On October 20, 1972, Officer Paul J. Sweeney became the first New Castle County Police Officer, and thus, the first Lodge 5 member, killed in the line of duty.  In 1973 the establishment of an equitable Vacation Policy was a priority. Some members began to openly question County Government hiring practices.   In 1974, President William Gallagher tried several ways to get the members to turn out for meetings.  On one of President Gallagher’s meeting announcements he urged the membership to “Come to the meeting and stand up for what is right – or stay home and have someone else cram it down your throat. If that happens don’t complain about the taste.”   Click here for the full version.


FOP Seal


The emblem adopted by the National Fraternal Order of Police is designed to remind the membership of the duties that are expected of them as a citizen, a police officer and a member of the lodge. The five-cornered star tends to remind us of the allegiance we owe to our Flag and is a symbol of the authority with which we are entrusted. It is an honor the people we serve bestow upon us. They place their confidence and trust in us; serve them proudly.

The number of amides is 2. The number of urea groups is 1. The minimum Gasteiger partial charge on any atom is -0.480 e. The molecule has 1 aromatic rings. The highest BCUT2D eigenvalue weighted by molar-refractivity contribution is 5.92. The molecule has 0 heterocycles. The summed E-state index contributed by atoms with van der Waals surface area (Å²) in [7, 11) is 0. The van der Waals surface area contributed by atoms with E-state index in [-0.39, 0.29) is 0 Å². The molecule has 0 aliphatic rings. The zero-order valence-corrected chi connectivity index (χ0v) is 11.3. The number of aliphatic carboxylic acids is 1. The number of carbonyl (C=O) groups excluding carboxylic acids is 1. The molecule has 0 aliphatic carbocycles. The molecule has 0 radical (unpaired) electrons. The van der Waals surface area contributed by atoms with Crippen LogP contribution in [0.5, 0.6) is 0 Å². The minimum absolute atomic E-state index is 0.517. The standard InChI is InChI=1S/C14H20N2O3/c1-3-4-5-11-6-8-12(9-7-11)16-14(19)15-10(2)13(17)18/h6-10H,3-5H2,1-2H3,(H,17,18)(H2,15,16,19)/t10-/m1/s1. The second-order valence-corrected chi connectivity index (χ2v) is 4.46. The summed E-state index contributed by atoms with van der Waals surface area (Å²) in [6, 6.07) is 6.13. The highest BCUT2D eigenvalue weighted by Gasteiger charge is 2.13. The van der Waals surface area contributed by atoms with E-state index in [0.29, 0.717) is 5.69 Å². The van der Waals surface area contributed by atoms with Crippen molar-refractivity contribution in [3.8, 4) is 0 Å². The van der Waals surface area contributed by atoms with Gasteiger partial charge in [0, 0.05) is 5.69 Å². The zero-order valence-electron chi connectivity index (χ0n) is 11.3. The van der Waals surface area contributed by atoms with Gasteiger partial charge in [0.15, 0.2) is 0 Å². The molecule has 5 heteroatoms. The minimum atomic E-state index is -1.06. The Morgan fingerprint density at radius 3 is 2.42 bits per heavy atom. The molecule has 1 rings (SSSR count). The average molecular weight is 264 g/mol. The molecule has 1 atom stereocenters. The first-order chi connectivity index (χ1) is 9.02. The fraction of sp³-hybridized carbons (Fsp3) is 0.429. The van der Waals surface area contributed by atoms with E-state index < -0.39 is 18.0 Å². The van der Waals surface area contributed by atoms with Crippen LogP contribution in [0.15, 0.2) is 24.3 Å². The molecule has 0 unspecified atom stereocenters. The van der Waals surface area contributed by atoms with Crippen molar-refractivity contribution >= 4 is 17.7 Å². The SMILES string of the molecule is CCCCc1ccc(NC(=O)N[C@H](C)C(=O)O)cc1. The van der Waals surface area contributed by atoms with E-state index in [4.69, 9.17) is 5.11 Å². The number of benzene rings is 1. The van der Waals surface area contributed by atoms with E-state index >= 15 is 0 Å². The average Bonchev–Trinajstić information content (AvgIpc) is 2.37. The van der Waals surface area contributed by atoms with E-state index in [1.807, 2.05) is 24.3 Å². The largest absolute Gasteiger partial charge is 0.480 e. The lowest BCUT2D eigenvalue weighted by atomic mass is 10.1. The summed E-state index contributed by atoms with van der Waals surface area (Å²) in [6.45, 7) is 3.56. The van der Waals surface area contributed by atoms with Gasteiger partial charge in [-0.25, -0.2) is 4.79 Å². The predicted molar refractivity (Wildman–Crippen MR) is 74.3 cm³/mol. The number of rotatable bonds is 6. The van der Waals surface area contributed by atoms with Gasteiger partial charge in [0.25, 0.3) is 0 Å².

Midway between the points and center of the star is a blue field representative of the thin blue line protecting those we serve.

The points are of gold, which indicates the position under which we are now serving.

The background is white, the unstained color representing the purity with which we should serve. We shall not let anything corrupt be injected into our order. Therefore, our colors are blue, gold and white.

The open eye is the eye of vigilance ever looking for danger and protecting all those under its care while they sleep or while awake. The clasped hands denote friendship. The hand of friendship is always extended to those in need of our comfort.

The circle surrounding the star midway indicates our never ending efforts to promote the welfare and advancement of this order. Within the half circle over the centerpiece is our motto, "Jus, Fidus, Libertatum" which translated means "Law Is a Safeguard of Freedom".